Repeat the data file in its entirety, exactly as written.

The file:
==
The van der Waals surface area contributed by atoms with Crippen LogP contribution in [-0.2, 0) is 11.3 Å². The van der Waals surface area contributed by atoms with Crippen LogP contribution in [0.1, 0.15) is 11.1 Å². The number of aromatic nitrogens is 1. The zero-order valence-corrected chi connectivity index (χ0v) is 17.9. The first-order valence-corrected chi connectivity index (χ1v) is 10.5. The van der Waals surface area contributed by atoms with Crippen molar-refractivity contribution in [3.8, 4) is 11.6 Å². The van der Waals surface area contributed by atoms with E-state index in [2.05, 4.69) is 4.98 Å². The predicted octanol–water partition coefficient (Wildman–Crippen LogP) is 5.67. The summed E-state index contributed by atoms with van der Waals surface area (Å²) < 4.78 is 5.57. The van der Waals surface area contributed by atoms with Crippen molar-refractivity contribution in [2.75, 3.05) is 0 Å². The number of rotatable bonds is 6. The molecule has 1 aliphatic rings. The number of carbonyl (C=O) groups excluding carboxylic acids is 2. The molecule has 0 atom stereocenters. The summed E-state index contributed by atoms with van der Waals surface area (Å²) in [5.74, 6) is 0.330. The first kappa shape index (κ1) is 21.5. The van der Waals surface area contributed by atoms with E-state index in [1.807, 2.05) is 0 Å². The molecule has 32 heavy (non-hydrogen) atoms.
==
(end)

The van der Waals surface area contributed by atoms with Crippen LogP contribution in [-0.2, 0) is 11.3 Å². The van der Waals surface area contributed by atoms with Crippen LogP contribution in [0.1, 0.15) is 11.1 Å². The number of aromatic nitrogens is 1. The zero-order valence-corrected chi connectivity index (χ0v) is 17.9. The first-order valence-corrected chi connectivity index (χ1v) is 10.5. The van der Waals surface area contributed by atoms with Crippen molar-refractivity contribution in [3.8, 4) is 11.6 Å². The van der Waals surface area contributed by atoms with E-state index in [2.05, 4.69) is 4.98 Å². The predicted octanol–water partition coefficient (Wildman–Crippen LogP) is 5.67. The summed E-state index contributed by atoms with van der Waals surface area (Å²) < 4.78 is 5.57. The van der Waals surface area contributed by atoms with Crippen molar-refractivity contribution in [2.75, 3.05) is 0 Å². The number of rotatable bonds is 6. The molecule has 1 aliphatic rings. The number of carbonyl (C=O) groups excluding carboxylic acids is 2. The molecule has 0 atom stereocenters. The summed E-state index contributed by atoms with van der Waals surface area (Å²) in [5.74, 6) is 0.330. The first kappa shape index (κ1) is 21.5. The van der Waals surface area contributed by atoms with E-state index in [1.807, 2.05) is 0 Å². The molecule has 32 heavy (non-hydrogen) atoms.